Aqua America, Inc. (NYSE: WTR) Chairman and CEO Nicholas DeBenedictis said today that “The national standards of enforcement and initial financial support provided to municipal wastewater facilities in the 1972 Clean Water Act ultimately led to major investments by private industry and the ultimate success of the regulatory process from which we all benefit today through cleaner national waterways.”
His remarks were made today at the National Association of Regulatory Utility Commission’s Winter Committee meeting in Washington, DC. “Before the Clean Water Act, only about a third of U.S. waterways supported fish habitat and could be used for human recreation, and we were losing up to 500,000 acres of wetlands – the oceans’ ‘natural filters’– annually,” said DeBenedictis. “Perhaps even more disturbing was the fact that 20 percent of drinking water samples exceeded the federal limits for certain contaminants.”
Citing an extraordinary example of water pollution prior to the Clean Water Act, DeBenedictis referenced a fire on Ohio’s Cuyahogo River that was started when a spark from a train ignited an oil slick on the river.
“Since the Clean Water Act was enacted 40 years ago, hundreds of billions of dollars have been invested in pollution control equipment and now you can swim and fish in most of the nation’s waterways; average wetland losses have fallen to fewer than 60,000 acres annually, and almost every U.S. citizen is provided drinking water that meets all health-based standards,” said DeBenedictis. “When you consider private industry has made much of the investment that has led to these improvements, it begs the question of whether tax-supported grant programs are still needed. The success of the Clean Water Act could be an example that we can afford the true cost of service for our goods and services and do not require taxes to support government entities to do for us what the private sector can economically accomplish.”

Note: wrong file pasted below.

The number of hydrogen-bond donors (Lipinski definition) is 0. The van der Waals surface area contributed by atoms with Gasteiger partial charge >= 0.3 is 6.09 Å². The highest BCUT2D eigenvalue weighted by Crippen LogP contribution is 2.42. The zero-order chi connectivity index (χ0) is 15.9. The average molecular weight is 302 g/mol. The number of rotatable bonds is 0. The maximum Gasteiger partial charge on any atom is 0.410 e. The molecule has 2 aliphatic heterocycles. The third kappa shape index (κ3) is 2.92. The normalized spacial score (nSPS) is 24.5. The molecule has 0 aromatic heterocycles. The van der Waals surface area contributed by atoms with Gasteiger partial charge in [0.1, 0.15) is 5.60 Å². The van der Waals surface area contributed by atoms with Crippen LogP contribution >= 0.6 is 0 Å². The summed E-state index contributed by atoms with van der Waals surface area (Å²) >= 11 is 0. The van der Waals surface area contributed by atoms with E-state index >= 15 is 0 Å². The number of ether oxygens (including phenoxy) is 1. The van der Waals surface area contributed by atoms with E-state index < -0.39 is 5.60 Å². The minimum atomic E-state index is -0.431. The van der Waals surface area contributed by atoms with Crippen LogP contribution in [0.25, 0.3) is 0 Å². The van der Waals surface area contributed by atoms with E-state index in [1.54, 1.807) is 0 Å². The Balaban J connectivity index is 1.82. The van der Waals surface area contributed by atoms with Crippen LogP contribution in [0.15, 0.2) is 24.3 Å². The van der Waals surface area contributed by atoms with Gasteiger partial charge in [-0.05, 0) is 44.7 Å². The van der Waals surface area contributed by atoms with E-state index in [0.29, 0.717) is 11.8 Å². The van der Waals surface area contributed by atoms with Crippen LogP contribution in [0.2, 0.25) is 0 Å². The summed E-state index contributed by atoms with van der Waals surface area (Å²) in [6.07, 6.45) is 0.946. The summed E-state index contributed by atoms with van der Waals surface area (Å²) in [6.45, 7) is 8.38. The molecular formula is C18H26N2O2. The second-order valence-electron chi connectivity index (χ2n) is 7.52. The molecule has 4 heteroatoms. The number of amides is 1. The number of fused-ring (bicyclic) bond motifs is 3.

DeBenedictis said Aqua America’s utility companies are a prime example of his assertion. “For the past several years, our utility companies have collectively invested more than $300 million annually to upgrade water and wastewater infrastructure in the nine states in which they operate,” said DeBenedictis. “Our customers pay for those improvements with their rates, which are still less than other utility services despite the fact that water and wastewater remain the most capital-intensive of all utilities, investing more capital for every dollar of revenue earned than any other utility.”
Aqua America is one of the largest U.S.-based, publicly-traded water utilities and serves almost 3 million residents in Pennsylvania, Florida, Georgia, Illinois, Indiana, New Jersey, North Carolina, Ohio, Texas and Virginia. Aqua America is listed on the New York Stock Exchange under the ticker symbol WTR. Visit www.aquaamerica.com for more information.